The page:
Flare pots used to light Pangnirtung, Nunavut runway after electrical outage
Rain 3 weeks ago played havoc on electrical system
The airport in Pangnirtung, Nunavut, had to revert to an old-time solution to a uniquely northern situation last weekend when its lighting system went down.
Flying into Pangnirtung can be a challenge at the best of times. The community of 1,500 people lies on a strip of land at the edge of a fiord; its runway cuts through the middle of town. On top of that, the community currently gets about three hours of daylight, with the sun setting before 1 p.m.
So when an electrical problem plunged the runway's lighting system into darkness last weekend, it created a big problem for planes trying to land in the community.
Keewatin Air Captain Joel Pensivy piloted his King Air 200 into Pangnirtung on Saturday for a medevac.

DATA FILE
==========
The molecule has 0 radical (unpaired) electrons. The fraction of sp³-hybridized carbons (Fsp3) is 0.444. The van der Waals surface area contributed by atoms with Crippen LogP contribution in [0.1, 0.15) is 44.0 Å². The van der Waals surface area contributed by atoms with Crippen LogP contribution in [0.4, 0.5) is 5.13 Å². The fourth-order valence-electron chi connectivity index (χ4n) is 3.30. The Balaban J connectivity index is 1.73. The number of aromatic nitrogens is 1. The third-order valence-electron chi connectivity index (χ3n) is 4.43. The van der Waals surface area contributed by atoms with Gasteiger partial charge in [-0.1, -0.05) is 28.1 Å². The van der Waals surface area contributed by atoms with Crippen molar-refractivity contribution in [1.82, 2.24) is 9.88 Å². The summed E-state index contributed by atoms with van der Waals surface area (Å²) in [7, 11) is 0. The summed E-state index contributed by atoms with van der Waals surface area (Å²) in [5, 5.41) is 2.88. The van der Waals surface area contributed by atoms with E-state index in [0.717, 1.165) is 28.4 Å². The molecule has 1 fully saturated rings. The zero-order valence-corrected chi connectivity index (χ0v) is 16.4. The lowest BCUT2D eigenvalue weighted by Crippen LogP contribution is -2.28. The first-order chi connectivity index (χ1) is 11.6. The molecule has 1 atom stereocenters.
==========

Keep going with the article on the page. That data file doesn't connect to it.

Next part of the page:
"For us to be able to conduct that medevac that night they had revert to an emergency procedure — they put a flare pot candle burner at each runway light."
Flare pots are a throwback to the pioneering days of bush pilots, when they were often used to light remote landing strips. But they aren't so common these days.
McKay said the pots came in handy, but they require a lot of time and attention.
"There's a little bit more work involved, but it did maintain flights and that's what kept the community going for the weekend."
McKay suspects ground water from rain several weeks ago affected the wiring of the lighting system. Electricians were flown in and dug into the frozen gravel runway to fix the system.
By Tuesday the runway's lights were fully operational again.